Saturday, December 29, 2018
Blogging v. Vlogging; payment processors rule the world
I must admit that I had not been aware of how vlogging (as opposed to blogging) had created a good income stream for many pundits and entertainers. Yes, I had heard of Logan Paul and his redemption.
The recent fiasco with Patreon, Subscribestrar, Paypal and the like has brought to the fore the way some independent journalists depend on patronage and advertising income for a complete living (some sell books and goods). But many successful vloggers were or are successful in a real world field first (especially gaming, it seems).
I remember that Blogtyrant sold his business in June after years of giving tips on how to earn money blogging. For the most part, this works well only for niche blogging behind a well-established small business which it supports. Of course, a few of the biggest mommy blogs, like dooce, had done spectacularly well as far as I know.
I got into blogging as a natural followup on the footnote files and other flat text essay files on the legacy site (doaskdotell.com) that supports my three books. I started using Blogger in early 2006 and found it could make content “look good”. It also could group content by label, making it convenient for a visitor to track the progress of an issue (like Section 230) over time. It takes less time to read a post than to watch a video.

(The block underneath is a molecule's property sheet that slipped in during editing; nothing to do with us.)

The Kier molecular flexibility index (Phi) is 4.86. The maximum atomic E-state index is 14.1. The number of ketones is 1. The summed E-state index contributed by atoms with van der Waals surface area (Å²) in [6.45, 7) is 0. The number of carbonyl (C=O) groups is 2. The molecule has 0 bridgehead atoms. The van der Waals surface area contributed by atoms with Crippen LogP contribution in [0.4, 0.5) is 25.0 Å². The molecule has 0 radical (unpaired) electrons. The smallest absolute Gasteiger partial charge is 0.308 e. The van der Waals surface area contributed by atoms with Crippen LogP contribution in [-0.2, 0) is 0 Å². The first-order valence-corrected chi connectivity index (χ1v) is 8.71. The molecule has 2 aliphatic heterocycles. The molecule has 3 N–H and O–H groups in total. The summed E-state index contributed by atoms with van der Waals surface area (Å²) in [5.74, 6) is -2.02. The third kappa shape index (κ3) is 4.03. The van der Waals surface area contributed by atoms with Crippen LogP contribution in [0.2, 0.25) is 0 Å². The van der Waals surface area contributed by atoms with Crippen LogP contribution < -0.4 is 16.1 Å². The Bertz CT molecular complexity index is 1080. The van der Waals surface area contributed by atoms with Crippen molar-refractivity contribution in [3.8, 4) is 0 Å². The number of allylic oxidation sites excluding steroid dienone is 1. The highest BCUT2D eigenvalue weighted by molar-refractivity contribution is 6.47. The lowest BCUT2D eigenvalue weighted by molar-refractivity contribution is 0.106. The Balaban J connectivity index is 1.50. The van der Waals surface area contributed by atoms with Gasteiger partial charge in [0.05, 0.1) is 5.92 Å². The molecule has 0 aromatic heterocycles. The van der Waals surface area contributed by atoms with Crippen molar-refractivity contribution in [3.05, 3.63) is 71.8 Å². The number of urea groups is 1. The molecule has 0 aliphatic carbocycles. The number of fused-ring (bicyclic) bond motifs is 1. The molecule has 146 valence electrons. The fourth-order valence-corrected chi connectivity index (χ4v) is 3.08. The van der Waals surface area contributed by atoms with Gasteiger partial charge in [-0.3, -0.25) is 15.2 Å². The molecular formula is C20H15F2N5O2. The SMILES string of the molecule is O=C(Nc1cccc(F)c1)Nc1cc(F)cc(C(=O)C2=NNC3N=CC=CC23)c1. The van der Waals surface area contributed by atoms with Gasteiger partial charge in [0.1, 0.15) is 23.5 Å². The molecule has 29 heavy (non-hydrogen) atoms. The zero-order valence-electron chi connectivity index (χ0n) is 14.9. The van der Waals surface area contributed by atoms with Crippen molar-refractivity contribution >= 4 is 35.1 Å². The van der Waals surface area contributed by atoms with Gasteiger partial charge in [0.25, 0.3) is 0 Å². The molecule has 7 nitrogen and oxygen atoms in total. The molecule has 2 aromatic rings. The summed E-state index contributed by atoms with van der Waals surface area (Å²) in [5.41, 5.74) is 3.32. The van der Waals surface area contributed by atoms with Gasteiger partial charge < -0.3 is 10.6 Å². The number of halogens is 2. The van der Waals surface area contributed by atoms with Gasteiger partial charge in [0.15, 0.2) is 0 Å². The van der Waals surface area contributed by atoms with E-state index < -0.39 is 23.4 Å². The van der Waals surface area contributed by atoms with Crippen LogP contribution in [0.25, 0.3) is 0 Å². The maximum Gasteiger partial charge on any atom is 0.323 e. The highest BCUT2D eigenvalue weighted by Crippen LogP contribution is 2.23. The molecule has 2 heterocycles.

The most money I made from adsense was in 2008 after the financial crisis. In time it went down because of competition from Facebook.
There’s another wrinkle. Conventional wisdom holds that it is better to attach a blog to a domain you own and pay for, and Wordpress works better for that. It’s unreliable to depend on someone else’s free service, which could be yanked away at any time. But YouTube is “free” too. (You can host videos on a domain, like News2share.) The proper thinking is more nuanced. The business model of the hosting platform matters a lot, and this whole subject is changing with volatile politics.
Note in the video above (by PSA Sitch), that almost any patronage system, even new ones, will have to deal with the rules of global payment processors.